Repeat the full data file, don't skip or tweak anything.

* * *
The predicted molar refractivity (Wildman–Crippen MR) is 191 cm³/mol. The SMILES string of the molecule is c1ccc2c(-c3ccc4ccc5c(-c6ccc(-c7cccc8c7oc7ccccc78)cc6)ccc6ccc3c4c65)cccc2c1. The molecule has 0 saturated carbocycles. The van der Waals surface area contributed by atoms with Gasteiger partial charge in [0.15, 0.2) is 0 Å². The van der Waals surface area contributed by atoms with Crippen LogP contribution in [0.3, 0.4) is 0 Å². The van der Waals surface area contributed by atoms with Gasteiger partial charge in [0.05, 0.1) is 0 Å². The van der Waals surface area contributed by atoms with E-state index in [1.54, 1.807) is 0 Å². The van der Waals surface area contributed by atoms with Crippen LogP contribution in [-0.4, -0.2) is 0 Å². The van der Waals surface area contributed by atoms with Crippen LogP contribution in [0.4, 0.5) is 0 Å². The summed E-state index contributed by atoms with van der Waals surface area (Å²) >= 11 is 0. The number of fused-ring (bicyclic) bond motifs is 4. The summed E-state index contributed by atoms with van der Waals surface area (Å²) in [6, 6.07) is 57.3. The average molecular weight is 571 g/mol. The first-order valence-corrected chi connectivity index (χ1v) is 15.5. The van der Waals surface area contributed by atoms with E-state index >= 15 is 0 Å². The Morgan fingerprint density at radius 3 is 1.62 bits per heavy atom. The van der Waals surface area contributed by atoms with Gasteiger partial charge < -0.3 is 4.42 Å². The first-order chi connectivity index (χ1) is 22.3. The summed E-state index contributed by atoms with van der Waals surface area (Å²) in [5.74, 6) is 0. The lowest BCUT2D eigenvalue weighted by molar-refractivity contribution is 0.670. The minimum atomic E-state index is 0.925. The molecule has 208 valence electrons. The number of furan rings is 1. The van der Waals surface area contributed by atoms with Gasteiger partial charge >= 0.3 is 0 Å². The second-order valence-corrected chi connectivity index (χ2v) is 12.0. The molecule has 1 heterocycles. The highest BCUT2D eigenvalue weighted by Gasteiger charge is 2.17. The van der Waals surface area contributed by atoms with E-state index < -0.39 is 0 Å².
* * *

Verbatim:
The predicted molar refractivity (Wildman–Crippen MR) is 191 cm³/mol. The SMILES string of the molecule is c1ccc2c(-c3ccc4ccc5c(-c6ccc(-c7cccc8c7oc7ccccc78)cc6)ccc6ccc3c4c65)cccc2c1. The molecule has 0 saturated carbocycles. The van der Waals surface area contributed by atoms with Gasteiger partial charge in [0.15, 0.2) is 0 Å². The van der Waals surface area contributed by atoms with Crippen LogP contribution in [0.3, 0.4) is 0 Å². The van der Waals surface area contributed by atoms with Gasteiger partial charge in [0.05, 0.1) is 0 Å². The van der Waals surface area contributed by atoms with E-state index in [1.54, 1.807) is 0 Å². The van der Waals surface area contributed by atoms with Crippen LogP contribution in [-0.4, -0.2) is 0 Å². The van der Waals surface area contributed by atoms with Crippen LogP contribution in [0.4, 0.5) is 0 Å². The summed E-state index contributed by atoms with van der Waals surface area (Å²) >= 11 is 0. The number of fused-ring (bicyclic) bond motifs is 4. The summed E-state index contributed by atoms with van der Waals surface area (Å²) in [6, 6.07) is 57.3. The average molecular weight is 571 g/mol. The first-order valence-corrected chi connectivity index (χ1v) is 15.5. The van der Waals surface area contributed by atoms with E-state index >= 15 is 0 Å². The Morgan fingerprint density at radius 3 is 1.62 bits per heavy atom. The van der Waals surface area contributed by atoms with Gasteiger partial charge < -0.3 is 4.42 Å². The first-order chi connectivity index (χ1) is 22.3. The summed E-state index contributed by atoms with van der Waals surface area (Å²) in [5.74, 6) is 0. The lowest BCUT2D eigenvalue weighted by molar-refractivity contribution is 0.670. The minimum atomic E-state index is 0.925. The molecule has 208 valence electrons. The number of furan rings is 1. The van der Waals surface area contributed by atoms with Gasteiger partial charge >= 0.3 is 0 Å². The second-order valence-corrected chi connectivity index (χ2v) is 12.0. The molecule has 1 heterocycles. The highest BCUT2D eigenvalue weighted by Gasteiger charge is 2.17. The van der Waals surface area contributed by atoms with E-state index < -0.39 is 0 Å².